The textbooks and equipment in ordnance were brought up to date, and the course was extended to include airplane bombing, aviation ordnance and gunnery, and mines. The fire-control system used in the latest battleships was installed in Dahlgren Hall, with the director system for broadside guns. It is difficult to overestimate the importance of keeping the equipment of the Academy up to date; midshipmen leaving the Academy are expected to take their places in the fire-control parties, in the turrets, or with the broadside batteries as soon as they graduate. Ensigns who have been in the fleet for two years are transferred from battleships to destroyers, submarines, or aviation. Their places must be taken by their successors from the Academy, and the members of the graduating class, arriving aboard ship in the midst of preparations for target practice, must quickly get acquainted with the fire-control system or battery to which they are assigned or they will disarrange the entire organization. Manifestly if they have been trained on the same apparatus used on the Flagship Pennsylvania, for instance, they will be familiar with it and drop into their places quickly, but it they were brought up on out‑moded gear they will have to start from the beginning.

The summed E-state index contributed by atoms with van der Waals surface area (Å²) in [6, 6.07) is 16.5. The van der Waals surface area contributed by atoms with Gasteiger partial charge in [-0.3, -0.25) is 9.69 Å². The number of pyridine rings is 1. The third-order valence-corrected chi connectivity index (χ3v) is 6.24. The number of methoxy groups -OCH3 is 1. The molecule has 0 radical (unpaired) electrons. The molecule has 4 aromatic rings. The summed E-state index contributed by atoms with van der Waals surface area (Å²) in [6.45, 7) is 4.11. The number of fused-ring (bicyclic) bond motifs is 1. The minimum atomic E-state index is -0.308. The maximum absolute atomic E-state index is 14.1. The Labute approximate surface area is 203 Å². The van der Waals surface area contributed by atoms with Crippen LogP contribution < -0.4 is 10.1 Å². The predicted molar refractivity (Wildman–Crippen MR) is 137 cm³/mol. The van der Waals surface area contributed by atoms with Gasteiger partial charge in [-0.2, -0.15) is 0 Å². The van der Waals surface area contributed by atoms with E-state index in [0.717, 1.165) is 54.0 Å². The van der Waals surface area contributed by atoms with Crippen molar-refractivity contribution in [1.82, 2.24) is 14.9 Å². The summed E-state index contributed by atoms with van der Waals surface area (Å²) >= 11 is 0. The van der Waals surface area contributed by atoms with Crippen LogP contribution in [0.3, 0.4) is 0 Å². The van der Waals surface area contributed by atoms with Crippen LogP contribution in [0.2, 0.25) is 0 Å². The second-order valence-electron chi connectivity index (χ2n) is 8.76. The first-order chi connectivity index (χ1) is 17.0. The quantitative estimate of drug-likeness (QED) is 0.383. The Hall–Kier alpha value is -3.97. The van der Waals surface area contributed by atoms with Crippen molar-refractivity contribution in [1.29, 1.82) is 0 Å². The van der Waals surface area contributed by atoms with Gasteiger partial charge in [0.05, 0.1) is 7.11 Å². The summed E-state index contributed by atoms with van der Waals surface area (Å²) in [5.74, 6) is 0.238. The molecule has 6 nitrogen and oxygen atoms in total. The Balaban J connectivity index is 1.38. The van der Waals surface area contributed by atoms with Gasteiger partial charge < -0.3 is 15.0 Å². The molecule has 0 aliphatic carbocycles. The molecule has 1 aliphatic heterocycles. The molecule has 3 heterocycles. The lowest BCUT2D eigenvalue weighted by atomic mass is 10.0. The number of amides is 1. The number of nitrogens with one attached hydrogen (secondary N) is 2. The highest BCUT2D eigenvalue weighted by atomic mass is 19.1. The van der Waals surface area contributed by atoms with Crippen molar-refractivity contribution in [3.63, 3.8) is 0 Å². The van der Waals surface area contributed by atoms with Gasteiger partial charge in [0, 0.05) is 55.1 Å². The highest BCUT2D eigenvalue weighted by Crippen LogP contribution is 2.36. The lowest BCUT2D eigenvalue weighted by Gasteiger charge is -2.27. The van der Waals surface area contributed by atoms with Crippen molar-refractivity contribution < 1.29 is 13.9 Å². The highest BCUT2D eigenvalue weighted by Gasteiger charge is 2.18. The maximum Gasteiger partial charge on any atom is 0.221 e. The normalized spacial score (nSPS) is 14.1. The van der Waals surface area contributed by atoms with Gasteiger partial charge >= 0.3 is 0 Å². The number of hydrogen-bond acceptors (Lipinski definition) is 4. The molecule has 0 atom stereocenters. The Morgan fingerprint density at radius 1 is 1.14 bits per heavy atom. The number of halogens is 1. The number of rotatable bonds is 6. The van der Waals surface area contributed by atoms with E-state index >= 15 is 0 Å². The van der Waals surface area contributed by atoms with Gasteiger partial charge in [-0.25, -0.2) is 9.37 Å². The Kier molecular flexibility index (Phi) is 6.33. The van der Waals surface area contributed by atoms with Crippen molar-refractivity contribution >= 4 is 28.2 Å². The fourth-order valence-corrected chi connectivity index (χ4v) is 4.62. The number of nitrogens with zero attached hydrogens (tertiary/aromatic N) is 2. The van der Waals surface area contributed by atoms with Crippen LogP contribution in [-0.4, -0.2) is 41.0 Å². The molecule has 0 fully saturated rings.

A course in flight tactics was added to the Seamanship Department and a course in aëronautical engineering to the Engineering Department. Second Class summer was given over to ground-school training in aviation, with at least ten hours' flying time for each midshipman. This was done before the regular aviation school at Pensacola had been enlarged, and it was intended to make midshipmen air‑minded and prepare them for a more advanced course p125 later. Every battleship and cruiser now has its own planes: the Lexington, the Saratoga, and the pioneer Langley kept aviation in the forefront of the fleet. The enlargement of Pensacola permitted more and more ensigns to take the course, and the elementary course at Annapolis was abandoned. The course provided preliminary instruction for midshipmen in the duties of second pilot, navigator, radio operator, and mechanic in the air, and in cognate subjects such as aviation history, aërology, aircraft communication, and aviation scouting. At the very time air enthusiasts were accusing the Navy of neglecting aviation, it was requiring its future officers to take the most comprehensive course in aviation given to any but professional flyers.